How To Alleviate Feelings Of Guilt And Anxiety As A Special Needs Parent- During This Lockdown
This lock down period is difficult for many of our families.
Some of our older students have developed anxiety. A few of them display it through ritualistic behavior and others through irritation and anger issues.
The younger ones have developed coping, self stimulatory behaviors such as screaming or hyperactivity.
This has affected parents too. They worry if they’re doing enough. Or how they should occupy their child during these stressful times.
You might be struggling with similar issues.
Read and implement this 4 pronged strategy.
Trust me, you’ll feel more in control of your situation.
Ensure you are working on the following categories.
1. Physical activities
Physical activity is a must for everyone (including our adult children).
Mohit goes cycling for atleast 30 minutes per day. Vishal goes for a walk with his dad everyday.
So how should we substitute these activities during this period?
Use this check list to guide you.
– Walking (at home or on the building terrace)
– Yoga – simple breathing exercises and asanas.
– Simple P.T exercises.
– Upper body work outs with stretching, bending, arms and hand exercises.
– Exercises using ball, eg – two persons sitting with backs touching and passing ball from one side to other, doing the same laying down in opposite directions, kicking ball back and forth.
– Dancing together – coordinating to simple steps, using props like ribbons, pom-poms, sitting on chair.
– Obstacle courses.
– Beam balancing.
Exercises using physio ball.
– Sweeping/ mopping.
– Cleaning furniture, doors and windows with large hand movements, bending and stretching.
– Passing/Transferring objects with moderate weight.
– Putting chairs in place, rearranging furniture together.
– Hanging curtains.
– Gardening – Potting plants, watering them, creating our own indoor garden of flowers, herbs, etc.
(List compiled by Jasvinder Kaur, RDI Consultant, SAI Connections)
This is how Vishal now walks on his building terrace.
If there is a will, we’ll find a way to remain active!
2. Mental challenge
Along with the physical challenge, mental stimulation and challenge is also very important.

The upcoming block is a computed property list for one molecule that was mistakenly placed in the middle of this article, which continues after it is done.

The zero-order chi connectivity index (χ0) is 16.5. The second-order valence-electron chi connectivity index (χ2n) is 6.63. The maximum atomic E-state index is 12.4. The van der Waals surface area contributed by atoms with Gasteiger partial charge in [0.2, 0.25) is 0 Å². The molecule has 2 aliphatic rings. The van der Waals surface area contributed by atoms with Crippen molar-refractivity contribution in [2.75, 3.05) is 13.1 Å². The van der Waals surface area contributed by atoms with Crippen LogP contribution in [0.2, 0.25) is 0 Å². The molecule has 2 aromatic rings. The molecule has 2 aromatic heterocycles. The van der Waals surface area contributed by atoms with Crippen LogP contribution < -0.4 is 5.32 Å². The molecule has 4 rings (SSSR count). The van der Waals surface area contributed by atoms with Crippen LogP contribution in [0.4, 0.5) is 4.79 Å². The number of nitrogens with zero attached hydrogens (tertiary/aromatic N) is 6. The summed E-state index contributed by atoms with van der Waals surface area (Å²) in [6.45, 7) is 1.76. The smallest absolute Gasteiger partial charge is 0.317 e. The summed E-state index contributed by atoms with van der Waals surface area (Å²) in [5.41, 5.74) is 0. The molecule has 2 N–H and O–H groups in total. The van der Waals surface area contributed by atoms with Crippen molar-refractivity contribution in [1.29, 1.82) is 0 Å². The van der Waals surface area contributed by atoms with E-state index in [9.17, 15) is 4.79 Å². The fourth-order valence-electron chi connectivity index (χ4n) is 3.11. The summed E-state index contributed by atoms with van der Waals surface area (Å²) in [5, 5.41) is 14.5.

Try to involve your child or adult, in cooking, creating art and craft projects.
Remember to not instruct your child at every step.
But give him/her a chance to problem solve and think through the situation.
Here is Sanjeev working on a craft project.
Look at what he finally created.
Don’t you love how he’s taking responsibility and using his time meaningfully?
3. Academic enrichment
Continue to read, write, type and offer some form of academic enrichment to your child.
A few of our students have started receiving online lessons at home from their respective schools.
For those who don’t get to go to online classes, we can continue to encode activities by writing, typing and challenging our children.
For younger children- don’t forget to read to them every day.
This is a grounding activity for both you and your child.
This picture of Shivansh typing, says it all.
4. Leisure activities
Playing games, listening to music, limited time on the ipad- are all good enriching activities.
Get together as a family to play carrom, snakes and ladders, Ludo, scrabble, Connect 4, Jenga.
The sky is the limit!
Watch beautiful little Meha practicing karoke!
Adorable isn’t she?
It’s alright for your child to have a relaxed time too.
Just like Mohit, enjoying his favorite ‘Suprabhatam.’ (literally means auspicious dawn)
This is a difficult time for all of us.
Use the above suggestions to make life easier for you and your child.
And above all, take good care of yourself.
You must not get burned out during this period.
You have the most important role of keeping your home and family members in a good space.
You are doing well. You are enough.
Take care of yourself.
If you need any support from us at SAI Connections, all you have to do is reach out.
Kamini Lakhani is the founder and director of SAI Connections. She has been providing services in the field of autism for more than 25 years and is the authorized director of Professional Training for RDI in India and the Middle East. She is also the mother of a young adult with autism.